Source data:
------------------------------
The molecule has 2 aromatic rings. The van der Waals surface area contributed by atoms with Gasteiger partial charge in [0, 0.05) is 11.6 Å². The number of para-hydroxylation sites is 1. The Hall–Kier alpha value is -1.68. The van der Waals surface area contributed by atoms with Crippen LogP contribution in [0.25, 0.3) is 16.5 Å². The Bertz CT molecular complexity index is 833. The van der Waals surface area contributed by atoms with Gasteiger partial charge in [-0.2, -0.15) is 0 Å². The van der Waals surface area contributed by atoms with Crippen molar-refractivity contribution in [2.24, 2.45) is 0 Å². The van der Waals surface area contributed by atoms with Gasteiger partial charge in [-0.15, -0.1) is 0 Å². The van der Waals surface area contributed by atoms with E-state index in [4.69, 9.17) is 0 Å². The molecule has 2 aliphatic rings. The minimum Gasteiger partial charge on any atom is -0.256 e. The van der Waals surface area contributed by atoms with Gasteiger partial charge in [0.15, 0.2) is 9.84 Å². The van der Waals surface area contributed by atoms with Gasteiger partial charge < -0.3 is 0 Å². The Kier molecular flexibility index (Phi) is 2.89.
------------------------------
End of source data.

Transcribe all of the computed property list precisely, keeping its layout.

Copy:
The molecule has 2 aromatic rings. The van der Waals surface area contributed by atoms with Gasteiger partial charge in [0, 0.05) is 11.6 Å². The number of para-hydroxylation sites is 1. The Hall–Kier alpha value is -1.68. The van der Waals surface area contributed by atoms with Crippen LogP contribution in [0.25, 0.3) is 16.5 Å². The Bertz CT molecular complexity index is 833. The van der Waals surface area contributed by atoms with Gasteiger partial charge in [-0.2, -0.15) is 0 Å². The van der Waals surface area contributed by atoms with Crippen molar-refractivity contribution in [2.24, 2.45) is 0 Å². The van der Waals surface area contributed by atoms with Gasteiger partial charge in [-0.15, -0.1) is 0 Å². The van der Waals surface area contributed by atoms with E-state index in [4.69, 9.17) is 0 Å². The molecule has 2 aliphatic rings. The minimum Gasteiger partial charge on any atom is -0.256 e. The van der Waals surface area contributed by atoms with Gasteiger partial charge in [0.15, 0.2) is 9.84 Å². The van der Waals surface area contributed by atoms with Gasteiger partial charge < -0.3 is 0 Å². The Kier molecular flexibility index (Phi) is 2.89.